init-resource-capacity option is an integer that is used
as a hint to the data store specifying the number of resources that the store
will contain. This hint is used to initialize certain data structures to the
sizes that ensure faster importation of data. The actual number of resources
that a data store can contain is not limited by this option: RDFox will resize
the data structures as needed if this hint is exceeded.
The value of the
init-triple-capacity option is an integer that is used as
a hint to the data store specifying the number of triples that the store will
contain. This hint is used to initialize certain data structures to the sizes
that ensure faster importation of data. The actual number of triple that a data
store can contain is not limited by this option: RDFox will resize the data
structures as needed if this hint is exceeded.
import.rename-user-blank-nodes option is set to
user-defined blank nodes imported from distinct files are renamed apart during
the importation process; hence, importing data merges blank nodes according
to the RDF specification. There is no way to control the process of renaming
blank nodes, which can be problematic in some applications. Because of that,
the default value of this option is
false since this ensures that the data
is imported ‘as is’. Regardless of the state of this option, autogenerated
blank nodes (i.e., blank nodes obtained by expanding
Turtle files) are always renamed apart.
import.invalid-literal-policy option governs how RDFox handles invalid
literals during import.
error: Invalid literals in the input are treated as errors, and so files containing such literals cannot be imported. This is the default.
as-string: Invalid literals are converted to string literals during import. Moreover, for each invalid literal, a warning is emitted alerting the user to the fact that the value was converted.
as-string-silent: Invalid literals are converted to string literals during import, but without emitting a warning.
Note that this option applies only to data importation, and not to
INSERT updates or queries.
auto-update-statistics option governs how RDFox manages statistics
about the data loaded into the system. RDFox uses these statistics during query
planning in order to identify an efficient plan, so query performance may be
suboptimal if the statistics are not up to date. The allowed values are as
off: Statistics are never u[dated automatically, but they can be updated manually using the
stats updatecommand or via one of the available APIs.
balanced: The cost of updating the statistics is balanced against the possibility of using outdated statistics. This is the default.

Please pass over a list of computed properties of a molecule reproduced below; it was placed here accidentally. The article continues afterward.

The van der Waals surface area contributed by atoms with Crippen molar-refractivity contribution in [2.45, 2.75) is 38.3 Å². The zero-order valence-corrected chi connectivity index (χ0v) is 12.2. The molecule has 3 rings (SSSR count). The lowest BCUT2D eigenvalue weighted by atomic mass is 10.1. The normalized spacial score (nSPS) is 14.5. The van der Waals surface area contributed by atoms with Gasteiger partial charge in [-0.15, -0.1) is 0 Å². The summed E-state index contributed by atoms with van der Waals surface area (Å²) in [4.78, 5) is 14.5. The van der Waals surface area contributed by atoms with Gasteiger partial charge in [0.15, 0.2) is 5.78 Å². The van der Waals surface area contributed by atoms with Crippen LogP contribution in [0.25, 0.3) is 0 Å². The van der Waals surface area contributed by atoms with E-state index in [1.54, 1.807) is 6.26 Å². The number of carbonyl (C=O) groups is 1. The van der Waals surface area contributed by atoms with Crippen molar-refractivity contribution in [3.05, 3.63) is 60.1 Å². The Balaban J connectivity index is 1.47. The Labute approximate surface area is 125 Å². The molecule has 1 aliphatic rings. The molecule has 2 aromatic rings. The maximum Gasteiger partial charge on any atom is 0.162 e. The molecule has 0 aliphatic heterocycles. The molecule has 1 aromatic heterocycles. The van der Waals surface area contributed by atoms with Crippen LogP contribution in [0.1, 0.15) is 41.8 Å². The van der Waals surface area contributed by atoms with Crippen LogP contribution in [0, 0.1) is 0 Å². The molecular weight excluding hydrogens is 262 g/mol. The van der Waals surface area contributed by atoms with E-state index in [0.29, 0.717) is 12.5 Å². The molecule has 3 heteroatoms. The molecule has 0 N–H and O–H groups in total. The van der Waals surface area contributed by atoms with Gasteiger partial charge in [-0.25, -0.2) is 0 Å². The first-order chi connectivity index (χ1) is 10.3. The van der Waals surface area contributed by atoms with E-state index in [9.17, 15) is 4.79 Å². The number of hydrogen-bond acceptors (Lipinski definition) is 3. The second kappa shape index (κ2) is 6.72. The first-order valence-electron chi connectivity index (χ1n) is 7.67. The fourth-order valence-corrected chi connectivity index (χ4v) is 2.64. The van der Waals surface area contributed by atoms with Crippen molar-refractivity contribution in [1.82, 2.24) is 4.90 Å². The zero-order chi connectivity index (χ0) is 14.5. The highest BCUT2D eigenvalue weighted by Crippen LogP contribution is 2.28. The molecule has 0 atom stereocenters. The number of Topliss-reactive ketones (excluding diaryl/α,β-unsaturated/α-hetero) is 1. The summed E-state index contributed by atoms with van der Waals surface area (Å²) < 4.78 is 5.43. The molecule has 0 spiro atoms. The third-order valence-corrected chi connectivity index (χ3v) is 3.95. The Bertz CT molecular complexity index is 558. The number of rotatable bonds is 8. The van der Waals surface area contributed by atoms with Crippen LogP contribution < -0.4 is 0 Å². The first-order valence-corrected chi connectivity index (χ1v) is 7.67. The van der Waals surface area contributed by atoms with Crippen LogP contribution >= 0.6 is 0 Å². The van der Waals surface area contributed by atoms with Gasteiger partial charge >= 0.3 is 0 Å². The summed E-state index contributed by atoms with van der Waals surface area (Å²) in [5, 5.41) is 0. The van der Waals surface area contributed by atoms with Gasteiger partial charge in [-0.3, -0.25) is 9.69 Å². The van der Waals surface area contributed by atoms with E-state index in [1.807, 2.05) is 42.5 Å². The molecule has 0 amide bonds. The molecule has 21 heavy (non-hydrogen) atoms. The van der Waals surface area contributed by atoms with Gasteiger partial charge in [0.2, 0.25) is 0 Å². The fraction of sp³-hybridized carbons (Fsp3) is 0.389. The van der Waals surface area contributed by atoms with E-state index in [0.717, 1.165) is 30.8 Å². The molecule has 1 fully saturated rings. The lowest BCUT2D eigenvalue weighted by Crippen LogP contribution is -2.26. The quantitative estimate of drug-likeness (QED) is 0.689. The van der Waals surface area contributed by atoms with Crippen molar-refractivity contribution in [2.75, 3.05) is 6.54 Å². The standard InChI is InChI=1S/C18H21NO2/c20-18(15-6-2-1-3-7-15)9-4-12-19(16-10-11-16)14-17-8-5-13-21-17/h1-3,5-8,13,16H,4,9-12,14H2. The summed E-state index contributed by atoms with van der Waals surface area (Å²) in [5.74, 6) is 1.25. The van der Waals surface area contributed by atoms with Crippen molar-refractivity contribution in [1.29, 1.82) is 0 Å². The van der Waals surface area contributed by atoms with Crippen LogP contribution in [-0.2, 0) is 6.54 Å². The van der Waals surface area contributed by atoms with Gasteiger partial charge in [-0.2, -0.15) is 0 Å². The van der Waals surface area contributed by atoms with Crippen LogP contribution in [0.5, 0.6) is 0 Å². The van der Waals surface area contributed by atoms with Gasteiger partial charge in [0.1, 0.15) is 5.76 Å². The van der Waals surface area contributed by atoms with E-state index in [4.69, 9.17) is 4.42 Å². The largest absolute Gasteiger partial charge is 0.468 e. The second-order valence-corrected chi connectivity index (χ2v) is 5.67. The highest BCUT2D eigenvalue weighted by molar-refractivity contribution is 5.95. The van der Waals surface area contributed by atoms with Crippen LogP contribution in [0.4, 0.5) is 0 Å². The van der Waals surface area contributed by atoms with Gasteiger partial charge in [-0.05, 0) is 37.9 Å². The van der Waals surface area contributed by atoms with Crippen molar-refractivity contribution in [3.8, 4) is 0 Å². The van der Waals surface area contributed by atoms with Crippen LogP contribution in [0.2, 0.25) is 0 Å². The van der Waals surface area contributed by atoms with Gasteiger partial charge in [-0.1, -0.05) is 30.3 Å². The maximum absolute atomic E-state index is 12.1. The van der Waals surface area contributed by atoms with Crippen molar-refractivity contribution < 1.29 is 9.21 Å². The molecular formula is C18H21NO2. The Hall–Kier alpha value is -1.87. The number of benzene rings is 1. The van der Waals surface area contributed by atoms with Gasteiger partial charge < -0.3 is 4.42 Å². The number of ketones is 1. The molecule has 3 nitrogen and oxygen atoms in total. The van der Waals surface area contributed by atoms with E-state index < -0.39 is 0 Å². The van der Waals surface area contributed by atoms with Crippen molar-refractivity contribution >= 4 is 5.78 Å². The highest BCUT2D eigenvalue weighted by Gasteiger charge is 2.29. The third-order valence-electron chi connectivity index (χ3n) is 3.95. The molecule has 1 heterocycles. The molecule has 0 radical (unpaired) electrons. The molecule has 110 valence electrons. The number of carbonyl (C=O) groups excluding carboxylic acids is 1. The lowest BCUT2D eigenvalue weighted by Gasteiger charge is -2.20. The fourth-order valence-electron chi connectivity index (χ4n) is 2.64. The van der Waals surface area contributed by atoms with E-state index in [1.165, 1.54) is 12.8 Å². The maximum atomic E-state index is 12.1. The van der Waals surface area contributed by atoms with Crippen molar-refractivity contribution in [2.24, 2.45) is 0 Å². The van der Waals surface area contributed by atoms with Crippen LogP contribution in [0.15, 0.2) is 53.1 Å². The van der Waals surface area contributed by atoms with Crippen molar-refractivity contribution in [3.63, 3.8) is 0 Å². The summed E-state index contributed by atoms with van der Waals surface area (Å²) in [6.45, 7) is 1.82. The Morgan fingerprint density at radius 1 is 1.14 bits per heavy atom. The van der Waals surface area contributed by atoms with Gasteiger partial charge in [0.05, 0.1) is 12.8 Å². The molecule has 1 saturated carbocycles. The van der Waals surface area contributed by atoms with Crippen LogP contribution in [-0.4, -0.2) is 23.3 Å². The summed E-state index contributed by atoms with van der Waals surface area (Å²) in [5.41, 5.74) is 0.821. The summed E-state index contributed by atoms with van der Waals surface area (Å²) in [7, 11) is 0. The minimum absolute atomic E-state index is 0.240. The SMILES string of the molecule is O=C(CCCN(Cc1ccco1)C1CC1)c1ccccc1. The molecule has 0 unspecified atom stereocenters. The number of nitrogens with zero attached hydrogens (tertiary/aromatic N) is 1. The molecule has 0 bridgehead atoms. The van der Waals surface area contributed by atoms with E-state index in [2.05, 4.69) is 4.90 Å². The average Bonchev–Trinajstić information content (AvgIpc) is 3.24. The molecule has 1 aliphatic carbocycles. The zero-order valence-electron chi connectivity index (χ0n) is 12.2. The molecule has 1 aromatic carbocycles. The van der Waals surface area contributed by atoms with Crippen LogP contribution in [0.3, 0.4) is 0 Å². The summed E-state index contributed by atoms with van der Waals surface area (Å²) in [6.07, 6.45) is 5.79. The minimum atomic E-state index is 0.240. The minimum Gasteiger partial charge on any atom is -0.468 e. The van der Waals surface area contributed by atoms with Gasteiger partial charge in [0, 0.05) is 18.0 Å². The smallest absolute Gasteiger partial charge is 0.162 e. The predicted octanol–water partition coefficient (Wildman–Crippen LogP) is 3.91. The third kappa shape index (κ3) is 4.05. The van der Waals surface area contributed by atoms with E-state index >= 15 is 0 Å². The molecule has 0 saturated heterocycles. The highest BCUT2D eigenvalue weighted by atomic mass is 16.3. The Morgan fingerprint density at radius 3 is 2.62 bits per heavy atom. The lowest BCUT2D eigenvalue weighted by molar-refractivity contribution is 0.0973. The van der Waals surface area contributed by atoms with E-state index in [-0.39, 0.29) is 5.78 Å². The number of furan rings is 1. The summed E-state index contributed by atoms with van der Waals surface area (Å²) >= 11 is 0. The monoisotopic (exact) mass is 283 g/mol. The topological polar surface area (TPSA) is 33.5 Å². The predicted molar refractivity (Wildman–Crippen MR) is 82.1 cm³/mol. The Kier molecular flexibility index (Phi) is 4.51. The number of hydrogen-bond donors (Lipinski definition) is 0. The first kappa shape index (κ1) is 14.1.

eager: Statistics are updated after each operation that has the potential to invalidate the statistics (e.g., importing data).
swrl-negation-as-failure option determines how RDFox treats
ObjectComplementOf class expressions in SWRL rules.
off. SWRL rules are interpreted under the open-world assumption and SWRL rules featuring
ObjectComplementOfare rejected. This is the default value.
on. SWRL rules are interpreted under the closed-world assumption, as described in Section 6.7.3.
persist-ds option controls how RDFox persists data contained in a data
store. The option can be set to:
file. The content of the data store will be automatically and incrementally saved to files within the server directory. The data store option
persist-dscan be set to
fileonly if the server parameter
persist-dsis also set to
off. The content of the data store will reside in memory only and will discarded when RDFox exits.
persist-ds option is not specified for a data store then it will use
the value of the
persist-ds option specified for the server.
type option determines the indexing strategy that RDFox uses to store
the data. The choice of the indexing strategy determines the maximum capacity
of a data store (i.e., the maximum number of resources and/or facts), its
memory footprint, the speed with which it can answer certain types of queries,
and whether a data store can be used concurrently. The following data store
types are currently supported:
A data store can be either sequential (
seq) or parallel (
sequential data store supports only single-threaded access, whereas a parallel
data store is able to run tasks such as materialization in parallel on multiple
The indexing scheme of a data store can be either
The simple indexing scheme uses less memory than the complex one, but it can be
less efficient at answering certain queries. In particular, to answer a triple
pattern of the form
a b ?X or
?X b a, the simple indexing scheme will
traverse all triples where
a occurs in subject or object, whereas the
complex indexing scheme uses a hash index to identify all such triples with
constant delay (i.e., retrieving the first and every other triple requires
constant time). The simple scheme can thus be useful when queries are simple
but memory consumption is a concern, but in most cases the complex scheme
should be used.
ww, the first character determines whether
the system uses 32-bit (
n for narrow) or 64-bit (
w for wide)
unsigned integers for representing resource IDs, and the second character
determines whether the system uses 32-bit (
n) or 64-bit (
integers for representing triple IDs. Thus, an
nw store can contain at most
4 × 109 resources and at most 1.8 × 1019 triples.